NewsPublic Affairs / February 5, 2019

Incarcerated Parents Could Gain More Flexibility, Involvement In Child's Life

Incarcerated Parents Could Gain More Flexibility, Involvement In Child's LifeIndiana has one of the highest rates of incarcerated parents. Proposed legislation would allow some incarcerated parents to better maintain involvement in their child’s life.2019 legislative session, incarceration rate2019-02-05T00:00:00-05:00
Article origination IPBS-RJC
Incarcerated Parents Could Gain More Flexibility, Involvement In Child's Life

Rep. Karlee Macer speaks on the House floor.

Lauren Chapman/IPB News

Proposed legislation would allow some incarcerated parents to better maintain involvement in their child’s life.

Indiana has one of the highest rates of incarcerated parents. The emotional and physical health impact on children whose parents are in prison can be lasting. Rep. Karlee Macer (D-Indianapolis) authored the legislation.

“It allows the court to consider whether the parent continues to play a meaningful role in the child’s life,” Macer says.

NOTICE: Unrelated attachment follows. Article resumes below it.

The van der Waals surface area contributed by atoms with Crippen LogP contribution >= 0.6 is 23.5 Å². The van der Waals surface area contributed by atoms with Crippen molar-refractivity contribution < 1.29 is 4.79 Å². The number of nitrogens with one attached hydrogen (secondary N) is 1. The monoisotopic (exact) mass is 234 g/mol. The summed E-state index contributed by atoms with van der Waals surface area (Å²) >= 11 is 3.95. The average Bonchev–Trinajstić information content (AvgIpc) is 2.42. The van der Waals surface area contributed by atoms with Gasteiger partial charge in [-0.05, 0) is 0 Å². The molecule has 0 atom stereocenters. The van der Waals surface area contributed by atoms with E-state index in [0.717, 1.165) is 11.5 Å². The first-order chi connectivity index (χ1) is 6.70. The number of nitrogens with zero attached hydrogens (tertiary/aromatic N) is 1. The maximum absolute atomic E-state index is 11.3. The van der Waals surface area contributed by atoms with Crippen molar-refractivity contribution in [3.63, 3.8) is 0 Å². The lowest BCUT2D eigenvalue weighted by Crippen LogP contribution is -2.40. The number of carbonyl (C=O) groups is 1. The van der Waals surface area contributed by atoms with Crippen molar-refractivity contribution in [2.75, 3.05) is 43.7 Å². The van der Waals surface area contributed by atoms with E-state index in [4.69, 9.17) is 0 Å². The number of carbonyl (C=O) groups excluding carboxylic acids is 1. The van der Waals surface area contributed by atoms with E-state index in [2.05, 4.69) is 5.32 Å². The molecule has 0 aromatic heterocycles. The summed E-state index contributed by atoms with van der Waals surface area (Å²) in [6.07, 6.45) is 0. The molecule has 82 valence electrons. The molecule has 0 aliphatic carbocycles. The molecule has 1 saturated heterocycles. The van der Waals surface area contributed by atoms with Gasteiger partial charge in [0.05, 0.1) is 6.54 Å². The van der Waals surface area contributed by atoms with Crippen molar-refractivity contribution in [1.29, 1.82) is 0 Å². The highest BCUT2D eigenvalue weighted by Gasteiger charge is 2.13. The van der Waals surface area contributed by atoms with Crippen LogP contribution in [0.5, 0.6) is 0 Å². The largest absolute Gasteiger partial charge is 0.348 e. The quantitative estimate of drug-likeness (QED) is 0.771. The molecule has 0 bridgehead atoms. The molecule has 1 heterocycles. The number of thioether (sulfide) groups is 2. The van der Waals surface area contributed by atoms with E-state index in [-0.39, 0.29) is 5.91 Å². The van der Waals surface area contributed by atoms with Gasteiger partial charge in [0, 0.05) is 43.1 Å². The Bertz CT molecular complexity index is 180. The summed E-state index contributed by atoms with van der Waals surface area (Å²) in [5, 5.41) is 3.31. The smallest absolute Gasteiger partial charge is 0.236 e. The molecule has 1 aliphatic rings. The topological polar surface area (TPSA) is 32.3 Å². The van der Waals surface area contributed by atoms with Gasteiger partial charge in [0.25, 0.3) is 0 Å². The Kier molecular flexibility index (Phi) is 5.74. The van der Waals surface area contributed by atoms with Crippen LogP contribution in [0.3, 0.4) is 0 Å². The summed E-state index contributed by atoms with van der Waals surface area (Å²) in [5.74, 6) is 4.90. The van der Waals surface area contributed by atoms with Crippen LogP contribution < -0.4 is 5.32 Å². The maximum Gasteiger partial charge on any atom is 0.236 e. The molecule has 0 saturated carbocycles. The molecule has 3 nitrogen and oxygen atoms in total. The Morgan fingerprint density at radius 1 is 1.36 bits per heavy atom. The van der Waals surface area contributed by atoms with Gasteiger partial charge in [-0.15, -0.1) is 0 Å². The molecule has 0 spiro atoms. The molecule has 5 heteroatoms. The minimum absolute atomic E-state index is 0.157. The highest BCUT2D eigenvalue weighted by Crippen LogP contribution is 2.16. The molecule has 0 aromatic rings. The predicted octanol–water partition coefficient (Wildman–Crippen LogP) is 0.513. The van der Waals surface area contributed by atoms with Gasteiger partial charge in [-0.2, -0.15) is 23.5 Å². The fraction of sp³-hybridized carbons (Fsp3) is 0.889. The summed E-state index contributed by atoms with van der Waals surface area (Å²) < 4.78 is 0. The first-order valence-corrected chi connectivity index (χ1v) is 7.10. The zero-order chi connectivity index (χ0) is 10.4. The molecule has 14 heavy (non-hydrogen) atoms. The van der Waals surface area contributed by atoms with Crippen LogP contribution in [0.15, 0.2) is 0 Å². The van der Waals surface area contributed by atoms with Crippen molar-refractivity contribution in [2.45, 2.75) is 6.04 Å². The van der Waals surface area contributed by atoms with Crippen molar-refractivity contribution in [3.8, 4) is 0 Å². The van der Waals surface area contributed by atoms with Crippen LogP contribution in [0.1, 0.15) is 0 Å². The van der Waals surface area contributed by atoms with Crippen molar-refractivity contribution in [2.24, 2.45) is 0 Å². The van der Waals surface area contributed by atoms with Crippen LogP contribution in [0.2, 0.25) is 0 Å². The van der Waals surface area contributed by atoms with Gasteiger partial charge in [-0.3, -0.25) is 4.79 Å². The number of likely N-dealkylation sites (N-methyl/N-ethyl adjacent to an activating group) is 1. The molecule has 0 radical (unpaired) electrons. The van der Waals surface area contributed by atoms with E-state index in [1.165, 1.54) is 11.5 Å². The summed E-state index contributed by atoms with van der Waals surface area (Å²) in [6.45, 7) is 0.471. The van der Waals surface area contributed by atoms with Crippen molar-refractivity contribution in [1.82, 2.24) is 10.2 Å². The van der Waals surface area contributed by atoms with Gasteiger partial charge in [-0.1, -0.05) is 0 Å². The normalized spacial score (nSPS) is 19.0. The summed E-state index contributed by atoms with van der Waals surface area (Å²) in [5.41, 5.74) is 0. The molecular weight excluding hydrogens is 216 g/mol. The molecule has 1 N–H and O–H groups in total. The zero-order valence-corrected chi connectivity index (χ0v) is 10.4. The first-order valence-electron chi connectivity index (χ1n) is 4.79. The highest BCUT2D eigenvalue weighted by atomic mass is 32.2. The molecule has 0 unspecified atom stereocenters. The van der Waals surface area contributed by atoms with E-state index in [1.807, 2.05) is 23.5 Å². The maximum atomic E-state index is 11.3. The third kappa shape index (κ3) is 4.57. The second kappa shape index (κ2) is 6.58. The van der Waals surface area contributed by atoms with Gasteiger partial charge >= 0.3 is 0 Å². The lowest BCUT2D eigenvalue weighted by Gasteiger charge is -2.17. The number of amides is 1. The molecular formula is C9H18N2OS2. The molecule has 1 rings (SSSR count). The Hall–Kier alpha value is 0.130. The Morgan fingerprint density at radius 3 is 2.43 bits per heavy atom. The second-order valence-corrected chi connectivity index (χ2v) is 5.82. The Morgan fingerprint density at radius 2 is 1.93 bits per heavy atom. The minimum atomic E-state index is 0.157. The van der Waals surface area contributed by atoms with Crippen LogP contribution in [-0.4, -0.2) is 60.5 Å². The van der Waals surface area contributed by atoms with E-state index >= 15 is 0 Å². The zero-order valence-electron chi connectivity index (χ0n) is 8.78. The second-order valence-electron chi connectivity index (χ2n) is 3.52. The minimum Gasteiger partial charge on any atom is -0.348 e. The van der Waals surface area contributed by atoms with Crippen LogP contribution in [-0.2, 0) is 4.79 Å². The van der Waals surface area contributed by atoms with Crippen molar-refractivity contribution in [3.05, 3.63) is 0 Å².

The bill would allow parents to appear in court to discuss the case involving their child. It would also give judges more flexibility to determine if termination of parental rights, after a certain period of time, is warranted or not.

A federal rule requires states file for termination of parental rights if a child has been in foster care for 15 of 22 consecutive months – but there are exceptions.

Kristine Bunch testified in support of the bill. Bunch was exonerated after she spent 17 years in prison for a crime she didn’t commit. She says the contact she was able to have with her child was important.

“It meant something to him,” says Bunch. “It meant so much to me and I know these kids would be so much better off knowing their parents.”

The bill passed a committee on Tuesday and now heads to the full House.

 

 

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